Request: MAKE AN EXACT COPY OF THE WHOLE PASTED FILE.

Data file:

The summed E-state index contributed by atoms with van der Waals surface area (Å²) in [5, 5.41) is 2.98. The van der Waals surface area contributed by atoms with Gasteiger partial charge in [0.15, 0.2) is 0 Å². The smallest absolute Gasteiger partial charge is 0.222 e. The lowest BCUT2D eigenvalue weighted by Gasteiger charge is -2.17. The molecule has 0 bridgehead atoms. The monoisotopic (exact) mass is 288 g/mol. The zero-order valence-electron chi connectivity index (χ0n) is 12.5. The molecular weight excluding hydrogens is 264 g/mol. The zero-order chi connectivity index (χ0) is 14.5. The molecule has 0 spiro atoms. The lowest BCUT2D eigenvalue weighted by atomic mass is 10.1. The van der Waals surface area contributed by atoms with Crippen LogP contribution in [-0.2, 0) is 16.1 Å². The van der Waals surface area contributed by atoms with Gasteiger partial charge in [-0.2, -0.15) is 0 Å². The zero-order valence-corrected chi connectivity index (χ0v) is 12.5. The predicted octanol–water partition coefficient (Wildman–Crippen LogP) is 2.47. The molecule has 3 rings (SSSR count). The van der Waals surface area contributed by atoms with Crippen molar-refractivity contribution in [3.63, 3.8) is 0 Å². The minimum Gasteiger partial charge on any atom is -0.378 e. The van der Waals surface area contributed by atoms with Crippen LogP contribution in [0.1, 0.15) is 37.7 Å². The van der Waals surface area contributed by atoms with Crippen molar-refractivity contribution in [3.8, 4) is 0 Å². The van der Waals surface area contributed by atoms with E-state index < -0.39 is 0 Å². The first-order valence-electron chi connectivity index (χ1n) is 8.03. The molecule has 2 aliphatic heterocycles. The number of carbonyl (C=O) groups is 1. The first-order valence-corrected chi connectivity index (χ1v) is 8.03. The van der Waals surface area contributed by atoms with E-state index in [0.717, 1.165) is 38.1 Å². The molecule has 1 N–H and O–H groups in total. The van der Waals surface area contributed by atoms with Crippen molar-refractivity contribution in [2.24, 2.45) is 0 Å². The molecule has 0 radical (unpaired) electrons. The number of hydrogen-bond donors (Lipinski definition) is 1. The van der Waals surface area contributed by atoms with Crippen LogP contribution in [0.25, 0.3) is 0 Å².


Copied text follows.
The summed E-state index contributed by atoms with van der Waals surface area (Å²) in [5, 5.41) is 2.98. The van der Waals surface area contributed by atoms with Gasteiger partial charge in [0.15, 0.2) is 0 Å². The smallest absolute Gasteiger partial charge is 0.222 e. The lowest BCUT2D eigenvalue weighted by Gasteiger charge is -2.17. The molecule has 0 bridgehead atoms. The monoisotopic (exact) mass is 288 g/mol. The zero-order valence-electron chi connectivity index (χ0n) is 12.5. The molecular weight excluding hydrogens is 264 g/mol. The zero-order chi connectivity index (χ0) is 14.5. The molecule has 0 spiro atoms. The lowest BCUT2D eigenvalue weighted by atomic mass is 10.1. The van der Waals surface area contributed by atoms with Crippen LogP contribution in [-0.2, 0) is 16.1 Å². The van der Waals surface area contributed by atoms with Gasteiger partial charge in [-0.2, -0.15) is 0 Å². The zero-order valence-corrected chi connectivity index (χ0v) is 12.5. The predicted octanol–water partition coefficient (Wildman–Crippen LogP) is 2.47. The molecule has 3 rings (SSSR count). The van der Waals surface area contributed by atoms with Crippen molar-refractivity contribution in [3.63, 3.8) is 0 Å². The minimum Gasteiger partial charge on any atom is -0.378 e. The van der Waals surface area contributed by atoms with Crippen LogP contribution in [0.1, 0.15) is 37.7 Å². The van der Waals surface area contributed by atoms with Crippen molar-refractivity contribution in [3.8, 4) is 0 Å². The van der Waals surface area contributed by atoms with E-state index < -0.39 is 0 Å². The first-order valence-electron chi connectivity index (χ1n) is 8.03. The molecule has 2 aliphatic heterocycles. The number of carbonyl (C=O) groups is 1. The first-order valence-corrected chi connectivity index (χ1v) is 8.03. The van der Waals surface area contributed by atoms with E-state index in [0.717, 1.165) is 38.1 Å². The molecule has 1 N–H and O–H groups in total. The van der Waals surface area contributed by atoms with Crippen molar-refractivity contribution in [2.24, 2.45) is 0 Å². The molecule has 0 radical (unpaired) electrons. The number of hydrogen-bond donors (Lipinski definition) is 1. The van der Waals surface area contributed by atoms with Crippen LogP contribution in [0.25, 0.3) is 0 Å².